With a proposed Wal-Mart in Pullman on the agenda for Wednesday’s zoning committee meeting, public opinion in the community remains divided, as an unsuccessful effort to win an endorsement by the Pullman Civic Organization shows.
It was only a week and a half ago, at a meeting of the civic group, that residents learned that Wal-Mart has signed a tentative agreement to anchor Pullman Park, a massive development project south of 104th Street and west of the Bishop Ford Expressway.
At the end of a long meeting, a vote in favor of the project was moved, but Wal-Mart skeptics won a vote to postpone a decision.
Buses are being provided for residents who support the Wal-Mart to come downtown for the zoning meeting en masse.
But some Pullman residents are asking how well the project has been marketed to other retailers, why economic development assistance isn’t flowing to small businesses in the area, and whether the rush to close a deal will foreclose an opportunity to impact Wal-Mart’s employment policies.
“They say nobody else is going to come but Wal-Mart, and we’d better take it or we won’t get anything,” said longtime Pullman resident Tom Shepherd. “Why don’t we try a little harder?”
Developers have said that Jewel, Dominick’s, Target, Costco, and Ikea have turned down the spot. But spokespersons for several of the companies told the Chicago Reader last week that they hadn’t been contacted.
David Doig of the Chicago Neighborhood Initiative told the Reader he’d worked through brokers, though reports on those contacts weren’t provided. Alderman Anthony Beale told the Reader that he’d contacted retailers about a development at 115th and Michigan and assumed that if they turned that down, they wouldn’t be interested in Pullman Park.
Resident Ellen Garza would prefer to patronize small businesses, and thinks economic development should support that sector. “Beale has done nothing for small business,” she said, mentioning commercial strips along 115th and 111th where “small businesses are limping along.”
“Where’s the economic development that would promote them and help them grow?” she asks, arguing that “small businesses help the community, make the community richer.” [Newstips explored this issue in 2006.]
Garza objects to the argument that any job is a good job, especially in economically-depressed minority areas. “Why are African Americans always treated like second-class citizens?” she asked. “They don’t need unions, they don’t need a living wage, they don’t need benefits – it’s racist.”
“I think it’s a terrible idea to have a Wal-Mart in our neighborhood,” she said, calling the company “the worst employer on the face of the earth.”
Another resident, Jeff Helgeson, says Chicago has an opportunity to influence Wal-Mart. The company is “not a lost cause,” he said. “They have changed – they stopped locking employees in their stores overnight, for example – and they did that in response to public pressure.”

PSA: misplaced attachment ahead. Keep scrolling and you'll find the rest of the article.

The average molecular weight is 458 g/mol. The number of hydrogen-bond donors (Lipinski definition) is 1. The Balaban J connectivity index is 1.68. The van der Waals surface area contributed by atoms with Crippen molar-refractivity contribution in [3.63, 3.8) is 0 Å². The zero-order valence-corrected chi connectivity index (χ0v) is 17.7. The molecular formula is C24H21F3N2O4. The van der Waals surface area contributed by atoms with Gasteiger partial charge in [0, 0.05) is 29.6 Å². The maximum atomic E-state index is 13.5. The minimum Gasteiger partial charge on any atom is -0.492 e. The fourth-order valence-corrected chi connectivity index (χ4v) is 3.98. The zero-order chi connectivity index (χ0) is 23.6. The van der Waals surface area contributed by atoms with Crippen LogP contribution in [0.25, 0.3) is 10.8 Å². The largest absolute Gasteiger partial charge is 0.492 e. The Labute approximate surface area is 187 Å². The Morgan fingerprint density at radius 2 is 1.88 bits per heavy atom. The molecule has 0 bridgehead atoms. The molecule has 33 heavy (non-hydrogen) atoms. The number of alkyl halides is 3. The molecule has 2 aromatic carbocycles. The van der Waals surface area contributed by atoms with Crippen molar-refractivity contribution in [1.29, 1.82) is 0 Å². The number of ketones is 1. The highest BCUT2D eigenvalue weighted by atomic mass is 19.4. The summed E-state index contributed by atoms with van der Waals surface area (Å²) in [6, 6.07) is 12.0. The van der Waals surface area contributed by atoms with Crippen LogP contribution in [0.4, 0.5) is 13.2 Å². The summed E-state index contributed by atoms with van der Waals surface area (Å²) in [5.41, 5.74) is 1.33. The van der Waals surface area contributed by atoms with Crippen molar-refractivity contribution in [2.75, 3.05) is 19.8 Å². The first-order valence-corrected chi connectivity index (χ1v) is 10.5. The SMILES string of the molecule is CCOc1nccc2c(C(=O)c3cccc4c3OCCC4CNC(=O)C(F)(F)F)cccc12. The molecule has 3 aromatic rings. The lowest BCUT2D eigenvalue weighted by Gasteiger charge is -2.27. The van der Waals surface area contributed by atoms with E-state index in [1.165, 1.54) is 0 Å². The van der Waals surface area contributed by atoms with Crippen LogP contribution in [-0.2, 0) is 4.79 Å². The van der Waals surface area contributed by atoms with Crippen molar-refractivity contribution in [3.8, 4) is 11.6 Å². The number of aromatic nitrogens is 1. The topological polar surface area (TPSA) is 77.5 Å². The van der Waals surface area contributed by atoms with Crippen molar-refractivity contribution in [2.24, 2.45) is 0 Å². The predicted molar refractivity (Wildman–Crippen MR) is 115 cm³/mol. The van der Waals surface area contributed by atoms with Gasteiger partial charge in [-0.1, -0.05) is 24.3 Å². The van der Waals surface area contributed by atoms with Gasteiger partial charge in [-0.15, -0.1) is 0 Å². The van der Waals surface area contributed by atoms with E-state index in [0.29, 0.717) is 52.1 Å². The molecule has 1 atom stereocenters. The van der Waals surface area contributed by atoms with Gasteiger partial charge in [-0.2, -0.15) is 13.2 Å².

“If they want to come into this market, they need to be kept to Chicago standards, not bring Chicago down to the level of other places,” he adds. He’s afraid that “we might be giving in at a moment when we have some leverage.”
It’s been a long haul for the Pullman Park proposal since Park National Bank acquired the old Ryerson Steel site for $24 million in 2008. A series of meetings seeking community input for development plans were held; PNB talked about building 1,000 single-family homes in keeping with the architecture of the Pullman Historic District, along with big box and smaller retail, a hotel, senior housing and a community center.
But the bank was seized by the FDIC last October and sold off to U.S. Bank, the nation’s sixth largest bank. Not until this March did U.S. Bank announce that the PNB’s development efforts would be spun off in the Chicago Neighborhood Initiative.
“Park National Bank was really responsive to the community,” says Helgeson. “They were trying to do it without going to Wal-Mart. When U.S. Bank came in, suddenly Wal-Mart is the only option.”
Also subject to change is the financing of the project. Before U.S. Bank and Wal-Mart, city financing through a new TIF zone passed last summer was said to be crucial to the feasibility of the project. Now, according to residents who attended the presentation at the PCO meeting, developers say that phase one of the project – building the Wal-Mart store – will only use private funds.
This could avoid getting the project tangled up in the Finance Committee – or, perhaps, coming under the sway of a proposed ordinance that would require that beneficiaries of city subsidies pay a living wage. Wal-Mart has consistently rejected such a requirement.